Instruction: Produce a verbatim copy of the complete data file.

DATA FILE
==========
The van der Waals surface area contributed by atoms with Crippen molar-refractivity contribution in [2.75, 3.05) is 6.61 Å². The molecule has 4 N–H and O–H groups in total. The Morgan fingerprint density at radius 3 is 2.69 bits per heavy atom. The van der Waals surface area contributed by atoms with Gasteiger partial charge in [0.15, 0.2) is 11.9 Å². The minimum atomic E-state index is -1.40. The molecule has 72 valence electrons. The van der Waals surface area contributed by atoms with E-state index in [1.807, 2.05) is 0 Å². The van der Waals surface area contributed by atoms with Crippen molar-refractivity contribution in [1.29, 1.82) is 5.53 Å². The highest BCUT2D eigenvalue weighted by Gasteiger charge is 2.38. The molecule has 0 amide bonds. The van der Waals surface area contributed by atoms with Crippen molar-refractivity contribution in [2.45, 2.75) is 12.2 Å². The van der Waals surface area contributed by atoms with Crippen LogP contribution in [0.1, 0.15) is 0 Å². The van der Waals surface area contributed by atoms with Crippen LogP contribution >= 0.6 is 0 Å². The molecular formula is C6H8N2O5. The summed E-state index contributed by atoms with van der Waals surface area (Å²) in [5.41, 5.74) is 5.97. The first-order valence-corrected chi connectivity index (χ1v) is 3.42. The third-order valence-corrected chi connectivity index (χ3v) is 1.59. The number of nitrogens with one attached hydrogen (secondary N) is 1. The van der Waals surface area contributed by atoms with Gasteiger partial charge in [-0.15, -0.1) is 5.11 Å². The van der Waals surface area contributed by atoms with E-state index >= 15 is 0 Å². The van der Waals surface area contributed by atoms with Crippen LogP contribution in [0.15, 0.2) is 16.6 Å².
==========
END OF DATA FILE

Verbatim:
The van der Waals surface area contributed by atoms with Crippen molar-refractivity contribution in [2.75, 3.05) is 6.61 Å². The molecule has 4 N–H and O–H groups in total. The Morgan fingerprint density at radius 3 is 2.69 bits per heavy atom. The van der Waals surface area contributed by atoms with Gasteiger partial charge in [0.15, 0.2) is 11.9 Å². The minimum atomic E-state index is -1.40. The molecule has 72 valence electrons. The van der Waals surface area contributed by atoms with E-state index in [1.807, 2.05) is 0 Å². The van der Waals surface area contributed by atoms with Crippen molar-refractivity contribution in [1.29, 1.82) is 5.53 Å². The highest BCUT2D eigenvalue weighted by Gasteiger charge is 2.38. The molecule has 0 amide bonds. The van der Waals surface area contributed by atoms with Crippen molar-refractivity contribution in [2.45, 2.75) is 12.2 Å². The van der Waals surface area contributed by atoms with Crippen LogP contribution in [0.1, 0.15) is 0 Å². The van der Waals surface area contributed by atoms with Crippen LogP contribution >= 0.6 is 0 Å². The molecular formula is C6H8N2O5. The summed E-state index contributed by atoms with van der Waals surface area (Å²) in [5.41, 5.74) is 5.97. The first-order valence-corrected chi connectivity index (χ1v) is 3.42. The third-order valence-corrected chi connectivity index (χ3v) is 1.59. The number of nitrogens with one attached hydrogen (secondary N) is 1. The van der Waals surface area contributed by atoms with Gasteiger partial charge in [-0.15, -0.1) is 5.11 Å². The van der Waals surface area contributed by atoms with E-state index >= 15 is 0 Å². The van der Waals surface area contributed by atoms with Crippen LogP contribution in [0.15, 0.2) is 16.6 Å².